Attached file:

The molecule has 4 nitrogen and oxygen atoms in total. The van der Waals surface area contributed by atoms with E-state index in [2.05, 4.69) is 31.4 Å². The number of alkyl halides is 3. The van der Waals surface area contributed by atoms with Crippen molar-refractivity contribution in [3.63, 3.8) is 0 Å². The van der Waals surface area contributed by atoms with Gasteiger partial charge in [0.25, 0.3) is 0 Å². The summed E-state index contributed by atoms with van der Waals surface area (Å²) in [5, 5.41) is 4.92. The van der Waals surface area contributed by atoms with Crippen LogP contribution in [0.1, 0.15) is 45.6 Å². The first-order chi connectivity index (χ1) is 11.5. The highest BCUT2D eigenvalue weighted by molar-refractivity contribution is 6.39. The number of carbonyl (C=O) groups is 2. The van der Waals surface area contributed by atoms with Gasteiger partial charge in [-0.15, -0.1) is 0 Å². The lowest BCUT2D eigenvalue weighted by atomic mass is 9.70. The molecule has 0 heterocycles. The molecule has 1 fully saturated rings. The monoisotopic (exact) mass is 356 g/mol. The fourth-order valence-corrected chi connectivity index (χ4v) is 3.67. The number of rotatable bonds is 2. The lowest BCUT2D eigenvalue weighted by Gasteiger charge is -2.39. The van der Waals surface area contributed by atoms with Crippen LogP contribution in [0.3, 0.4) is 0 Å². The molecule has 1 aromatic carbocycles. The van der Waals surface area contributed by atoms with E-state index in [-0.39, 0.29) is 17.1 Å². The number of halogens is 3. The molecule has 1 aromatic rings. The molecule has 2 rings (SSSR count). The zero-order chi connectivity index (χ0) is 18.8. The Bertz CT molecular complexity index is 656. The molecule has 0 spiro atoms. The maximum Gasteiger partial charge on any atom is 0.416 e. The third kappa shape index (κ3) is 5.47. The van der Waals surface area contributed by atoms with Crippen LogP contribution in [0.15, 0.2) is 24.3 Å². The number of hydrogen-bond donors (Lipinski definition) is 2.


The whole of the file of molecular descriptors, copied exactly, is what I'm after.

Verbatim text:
The molecule has 4 nitrogen and oxygen atoms in total. The van der Waals surface area contributed by atoms with E-state index in [2.05, 4.69) is 31.4 Å². The number of alkyl halides is 3. The van der Waals surface area contributed by atoms with Crippen molar-refractivity contribution in [3.63, 3.8) is 0 Å². The van der Waals surface area contributed by atoms with Gasteiger partial charge in [0.25, 0.3) is 0 Å². The summed E-state index contributed by atoms with van der Waals surface area (Å²) in [5, 5.41) is 4.92. The van der Waals surface area contributed by atoms with Crippen LogP contribution in [0.1, 0.15) is 45.6 Å². The first-order chi connectivity index (χ1) is 11.5. The highest BCUT2D eigenvalue weighted by molar-refractivity contribution is 6.39. The number of carbonyl (C=O) groups is 2. The van der Waals surface area contributed by atoms with Gasteiger partial charge in [-0.15, -0.1) is 0 Å². The lowest BCUT2D eigenvalue weighted by atomic mass is 9.70. The molecule has 0 heterocycles. The molecule has 1 fully saturated rings. The monoisotopic (exact) mass is 356 g/mol. The fourth-order valence-corrected chi connectivity index (χ4v) is 3.67. The number of rotatable bonds is 2. The lowest BCUT2D eigenvalue weighted by Gasteiger charge is -2.39. The van der Waals surface area contributed by atoms with Crippen LogP contribution in [0.3, 0.4) is 0 Å². The molecule has 1 aromatic carbocycles. The van der Waals surface area contributed by atoms with E-state index in [-0.39, 0.29) is 17.1 Å². The number of halogens is 3. The molecule has 1 aromatic rings. The molecule has 2 rings (SSSR count). The zero-order chi connectivity index (χ0) is 18.8. The Bertz CT molecular complexity index is 656. The molecule has 0 spiro atoms. The maximum Gasteiger partial charge on any atom is 0.416 e. The third kappa shape index (κ3) is 5.47. The van der Waals surface area contributed by atoms with Crippen LogP contribution in [0.15, 0.2) is 24.3 Å². The number of hydrogen-bond donors (Lipinski definition) is 2.